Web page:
By Shamim Sarif
Around the world – and close to home – as many as four million people each year are trafficked for forced labor and sexual exploitation. Sadly, about 50% of those are children. Now, Headwaters Relief Organization, an international non-profit disaster relief organization, is teaming with me to raise funds to educate communities about these risks, and support those who have experienced trafficking.
Headwaters Relief Organization Founder Rebecca Thomley, PsyD told me, “We have encountered trafficking nationally and internationally in our disaster work.” Her organization supports the needs of families and communities after tornadoes, floods, earthquakes, fires and man-made disasters. She added, “Traffickers may take advantage of children and families made vulnerable by these conditions.” (more…)
By Lauren Haas
1 tablespoon 2 tablespoons 2 teaspoon
cauliflower, chopped into florets (about 1 1/2 lbs.) roasted garlic cloves (or you just sauté them) broth or unsweetened almond milk
fresh dill leaves
fresh chives, chopped salt and pepper, to taste (more…)
By Andrea Donsky
As a registered holistic nutritionist, I routinely hear parents’ battle cries for help feeding their kids healthy foods. It’s not easy to work full time, hustle kids to and from after-school activities, and prepare nutritious meals.
While we have abundant opportunities to eat real food, it often seems easier to choose junky processed food. Unfortunately, these unhealthy choices make it harder for our kids to focus in school, keep their energy up, and get a good night’s sleep.
Here are some simple meal and snack ideas to help parents tackle these dilemmas. I’ve also included a few smart supplement suggestions. (more…)
By William “Dr. Bill” Sears, M.D.
We’ve encountered and survived many back-to-school health issues in my over 50 years as a pediatrician, 52 years as a parent of eight children, and now 15 grandchildren. Now, I’m sharing some of my family’s best tips for three of the most common issues your children are likely to face this time of year.
• Bathroom anxiety and belly aches. Parents are sometimes surprised when their children won’t use a school bathroom, and they’re often just as perplexed about how to solve the problem. (more…)
Is it the Cure-All that it’s Cracked up to Be?
By Lauren Rashap C.N.
With over a million followers on Facebook and Instagram, Kim K and Pharrell won’t leave home without it; it’s official, celery juice has gone global.
As a clinical nutritionist and a bit of a research geek, there simply is zero science to support what Anthony William’s a.k.a The Medical Medium claims is the “cure-all” for everything from acne to autoimmune conditions.
Had I not witnessed several years ago, Mr. Williams channelling his healing “Spirit” into the DNA of desperate health seekers, (myself included), I most likely would not have traded in my AM raw apple cider shot for a bitter tasting 16 oz celery juice. (more…)
By Bill Sears, MD, America’s Pediatrician
For some children, even the thought of spring makes their eyes burn, itch and water. Their noses and throats also get itchy and uncomfortable. If your child’s symptoms are mild and do not seem to interfere with his life very much, then you really do not need to give any prescription medication.
The immune system plays an important role in the body’s reaction to allergens. Here are some natural, alternative approaches to supporting the immune system and relieving itch-causing symptoms. (more…)
By Bill Sears, MD
There’s never a convenient time for your child to get sick. While missed school (and work!) days are going to happen, there are steps you can take to minimize them. As a pediatrician and a parent, I’m eager to share strategies to support their immune system so they’ll be less likely to get sick in the first place. I’m also including simple ways to address your child’s cough and cold symptoms that don’t involve medication.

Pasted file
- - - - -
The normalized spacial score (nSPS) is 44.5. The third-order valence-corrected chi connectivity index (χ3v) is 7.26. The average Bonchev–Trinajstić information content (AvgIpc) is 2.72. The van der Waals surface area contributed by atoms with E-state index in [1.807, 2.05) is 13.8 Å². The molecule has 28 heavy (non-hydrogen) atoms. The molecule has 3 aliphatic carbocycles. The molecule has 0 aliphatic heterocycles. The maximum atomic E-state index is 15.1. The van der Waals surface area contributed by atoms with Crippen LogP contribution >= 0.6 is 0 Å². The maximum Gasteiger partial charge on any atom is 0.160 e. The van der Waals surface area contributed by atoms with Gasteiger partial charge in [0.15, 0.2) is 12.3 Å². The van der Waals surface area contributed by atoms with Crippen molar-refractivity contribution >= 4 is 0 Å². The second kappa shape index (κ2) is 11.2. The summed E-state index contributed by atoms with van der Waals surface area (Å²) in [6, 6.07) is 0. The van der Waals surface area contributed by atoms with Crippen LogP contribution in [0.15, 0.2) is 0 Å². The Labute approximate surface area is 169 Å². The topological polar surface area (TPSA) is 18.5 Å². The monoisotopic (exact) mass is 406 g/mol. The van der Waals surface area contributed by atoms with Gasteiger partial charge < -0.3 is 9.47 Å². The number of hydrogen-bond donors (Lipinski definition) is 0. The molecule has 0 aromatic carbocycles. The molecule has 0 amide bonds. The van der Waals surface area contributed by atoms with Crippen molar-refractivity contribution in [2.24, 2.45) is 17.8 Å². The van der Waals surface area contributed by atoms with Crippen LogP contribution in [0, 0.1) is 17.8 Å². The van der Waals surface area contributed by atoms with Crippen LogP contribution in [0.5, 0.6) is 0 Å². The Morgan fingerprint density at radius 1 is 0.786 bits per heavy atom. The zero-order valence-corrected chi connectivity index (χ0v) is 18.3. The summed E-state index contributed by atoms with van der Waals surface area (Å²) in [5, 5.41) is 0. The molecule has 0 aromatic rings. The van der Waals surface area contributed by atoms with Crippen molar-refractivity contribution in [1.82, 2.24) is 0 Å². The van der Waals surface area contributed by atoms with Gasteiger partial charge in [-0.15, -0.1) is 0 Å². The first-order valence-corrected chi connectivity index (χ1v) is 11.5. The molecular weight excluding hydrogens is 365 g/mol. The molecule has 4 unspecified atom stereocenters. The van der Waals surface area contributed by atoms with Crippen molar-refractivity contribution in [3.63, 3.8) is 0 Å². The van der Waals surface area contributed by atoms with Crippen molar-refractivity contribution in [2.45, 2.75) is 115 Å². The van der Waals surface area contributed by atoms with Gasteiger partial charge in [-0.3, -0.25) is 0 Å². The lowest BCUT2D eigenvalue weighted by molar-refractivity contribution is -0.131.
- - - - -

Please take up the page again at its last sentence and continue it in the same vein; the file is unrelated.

The best prevention strategy is simple regular exercise, sufficient sleep and good nutrition. Help your family maintain a healthy diet, packed with vitamins and nutrients including immune-boosting foods such as fish, citrus fruits and leafy vegetables, to help prevent the onset of illness. And stock up on items such as tissues, vitamin C, throat lozenges, hand sanitizer and disinfectant spray. Keep them in one handy place to make illness prevention even easier. (more…)
By Dr. Sherry Ross
By the age of 45 or so, there’s a good chance you already considered how perimenopause would affect you. There’s no accident that this period of hormonal disruption has been referring to for years as “the change.” You’ve most likely wondered: how will “the change” change me?
It’s different for everyone, but the constant questions I hear are: Will I have crazy uncontrollable bleeding for weeks on end? Will drenching sweats come on when least expected? Will sex become painful and sexual intimacy a thing of the past? To you all I say hold on there. First let’s talk about what exactly happens in perimenopause.
Perimenopause happens when your ovaries cease to function consistently, thereby upsetting your normal hormonal rhythm. This hormonal change usually happens within a couple years of menopause, but for some it can happen much earlier. The erratic and disruptive symptoms of perimenopause tend, however, to mark the beginning of menopause. Every decade brings about some emotional and physical change, but for women, the decade of one’s forties may pack the biggest punches of all. Between the typical 40-something anxieties of shifting relationships (divorce and dealings with hormonal or college-bound teens), self-esteem issues, job challenges and other midlife stresses, one’s 40s are challenging enough without the hormonal upheaval. In your forties, it’s not just life’s stresses that are affecting you emotionally and physically, it’s “the change,” the symptoms of which include, unfortunately: (more…)